Community Leader Cliff Kendall Dies

​Former authority of a University of Maryland System Board of Regents, Bethesda proprietor was a heading humanitarian in Montgomery County

Clifford M. Kendall, 86, lived in Bethesda. He founded Computer Data Systems Inc. and Community Foundation for Montgomery County and served on a Board of Regents for a University System of Maryland.

Clifford M. Kendall, 86, lived in Bethesda. He founded Computer Data Systems Inc. and Community Foundation for Montgomery County and served on a Board of Regents for a University System of Maryland.

Via University System of Maryland

Clifford M. Kendall, a village personality and philanthropist, died Wednesday night after a brief illness. Kendall, 86, had been diagnosed Friday with pancreatic cancer, according to his son, Clark Kendall.

Kendall, a Bethesda resident, founded, ran and eventually sole Computer Data Systems Inc., a supervision contractor. He was a personality in a Maryland and Washington, D.C., business communities, and was a former authority of a Technology Council of Maryland and a Greater Washington Board of Trade.

Kendall was good famous for his care in a village and philanthropy. He was a co-founder of a Community Foundation for Montgomery County and served on a Board of Regents for a University System of Maryland for 10 years, 8 as chairman.

For years, he and his wife, Camille Kendall, have given full scholarships to students attending Montgomery College and a Universities during Shady Grove (USG) in Rockville.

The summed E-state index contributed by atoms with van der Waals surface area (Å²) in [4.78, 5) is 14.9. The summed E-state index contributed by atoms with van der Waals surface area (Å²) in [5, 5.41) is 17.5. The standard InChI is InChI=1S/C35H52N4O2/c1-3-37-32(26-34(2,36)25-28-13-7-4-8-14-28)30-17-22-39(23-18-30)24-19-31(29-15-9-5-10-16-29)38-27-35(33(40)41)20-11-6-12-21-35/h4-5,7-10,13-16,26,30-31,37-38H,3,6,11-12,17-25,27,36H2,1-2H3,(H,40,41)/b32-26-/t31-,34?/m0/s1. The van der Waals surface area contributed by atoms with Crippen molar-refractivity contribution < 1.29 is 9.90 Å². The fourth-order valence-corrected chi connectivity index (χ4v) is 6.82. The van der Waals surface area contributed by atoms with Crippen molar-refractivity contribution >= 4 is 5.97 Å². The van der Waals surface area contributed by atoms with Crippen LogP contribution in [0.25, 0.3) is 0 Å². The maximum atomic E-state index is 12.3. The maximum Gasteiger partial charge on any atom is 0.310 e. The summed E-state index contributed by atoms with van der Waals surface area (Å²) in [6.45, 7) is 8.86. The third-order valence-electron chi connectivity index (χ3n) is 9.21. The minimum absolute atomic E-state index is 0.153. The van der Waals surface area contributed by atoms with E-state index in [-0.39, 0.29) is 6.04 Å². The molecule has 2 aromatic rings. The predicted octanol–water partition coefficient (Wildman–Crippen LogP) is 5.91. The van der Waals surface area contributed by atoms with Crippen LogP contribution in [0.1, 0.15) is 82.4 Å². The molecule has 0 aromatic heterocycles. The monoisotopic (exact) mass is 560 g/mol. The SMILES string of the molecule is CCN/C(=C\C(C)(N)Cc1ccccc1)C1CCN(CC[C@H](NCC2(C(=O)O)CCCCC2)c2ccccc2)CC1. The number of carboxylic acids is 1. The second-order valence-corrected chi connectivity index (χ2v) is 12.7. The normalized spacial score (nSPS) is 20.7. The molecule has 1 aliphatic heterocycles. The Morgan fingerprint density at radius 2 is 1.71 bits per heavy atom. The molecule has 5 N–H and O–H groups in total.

Robert L. Caret, chancellor of a University System of Maryland (USM), remarkable Thursday in a matter that Kendall was a connoisseur of a University of Maryland, College Park, who was “a loyal and lifelong crony not usually to his alma mater, though also to a whole University System of Maryland.”

The Kendalls contributed “millions of dollars to account initiatives—from tyro scholarships to a investiture of The Universities during Shady Grove—that done aloft preparation for Maryland students some-more affordable and accessible,” Caret said, adding that “tens of thousands of USM students have already benefited from his munificence and stewardship, and his bequest will live on for generations to come.”

Caret, who initial met Kendall in 1995, also remarkable that Kendall’s bequest extends over his achievements in business and education-related philanthropy. “Cliff was a truly good, benevolent and friendly man, that is how his many friends will remember him,” Caret said.

Clark Kendall pronounced Thursday that his father’s “hallmark was to give behind to assistance people assistance themselves by education.”

Sally Rudney, who was a first executive executive of a Community Foundation for Montgomery County, pronounced Kendall was a “true leader” who got his biggest compensation from assisting students. “He unequivocally enjoyed removing to know them,” pronounced Rudney, now a hospitality adviser.

Nichole Land of Rockville, a former Kendall academician target during USG, pronounced she was means to finish her four-year grade “because of Cliff Kendall’s generosity.”

“He was not usually a donor, though an active believer of a students whose lives he touched,” said Land, who graduated in 2014 with a grade in communications from a University of Maryland College Park module during USG. “He would always ask me how we was doing and would tell me how unapproachable he was of me.” 


Camille and Cliff Kendall with Nichole Land, a Kendall academician target during a Universities during Shady Grove. Photo pleasantness of Nichole Land.

 

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